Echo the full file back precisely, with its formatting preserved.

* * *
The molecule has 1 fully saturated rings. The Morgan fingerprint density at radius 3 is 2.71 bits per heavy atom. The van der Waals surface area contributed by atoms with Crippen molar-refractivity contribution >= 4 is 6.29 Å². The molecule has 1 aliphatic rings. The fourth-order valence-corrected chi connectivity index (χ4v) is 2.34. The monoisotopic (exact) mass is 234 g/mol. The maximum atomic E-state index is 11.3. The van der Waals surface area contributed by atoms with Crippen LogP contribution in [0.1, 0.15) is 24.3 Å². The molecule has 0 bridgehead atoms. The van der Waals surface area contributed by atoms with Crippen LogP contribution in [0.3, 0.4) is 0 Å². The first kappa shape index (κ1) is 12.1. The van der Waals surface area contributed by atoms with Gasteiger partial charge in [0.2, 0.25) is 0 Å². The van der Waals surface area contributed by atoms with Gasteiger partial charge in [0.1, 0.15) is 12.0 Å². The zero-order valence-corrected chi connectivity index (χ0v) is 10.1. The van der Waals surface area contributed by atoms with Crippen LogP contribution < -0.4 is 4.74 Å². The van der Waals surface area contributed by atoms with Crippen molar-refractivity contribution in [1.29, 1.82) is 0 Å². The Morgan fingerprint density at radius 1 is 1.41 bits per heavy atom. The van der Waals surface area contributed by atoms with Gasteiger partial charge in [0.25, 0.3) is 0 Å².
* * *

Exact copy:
The molecule has 1 fully saturated rings. The Morgan fingerprint density at radius 3 is 2.71 bits per heavy atom. The van der Waals surface area contributed by atoms with Crippen molar-refractivity contribution >= 4 is 6.29 Å². The molecule has 1 aliphatic rings. The fourth-order valence-corrected chi connectivity index (χ4v) is 2.34. The monoisotopic (exact) mass is 234 g/mol. The maximum atomic E-state index is 11.3. The van der Waals surface area contributed by atoms with Crippen LogP contribution in [0.1, 0.15) is 24.3 Å². The molecule has 0 bridgehead atoms. The van der Waals surface area contributed by atoms with Crippen LogP contribution in [0.3, 0.4) is 0 Å². The first kappa shape index (κ1) is 12.1. The van der Waals surface area contributed by atoms with Gasteiger partial charge in [0.2, 0.25) is 0 Å². The van der Waals surface area contributed by atoms with Gasteiger partial charge in [0.1, 0.15) is 12.0 Å². The zero-order valence-corrected chi connectivity index (χ0v) is 10.1. The van der Waals surface area contributed by atoms with Crippen LogP contribution < -0.4 is 4.74 Å². The van der Waals surface area contributed by atoms with Crippen molar-refractivity contribution in [1.29, 1.82) is 0 Å². The Morgan fingerprint density at radius 1 is 1.41 bits per heavy atom. The van der Waals surface area contributed by atoms with Gasteiger partial charge in [0.25, 0.3) is 0 Å².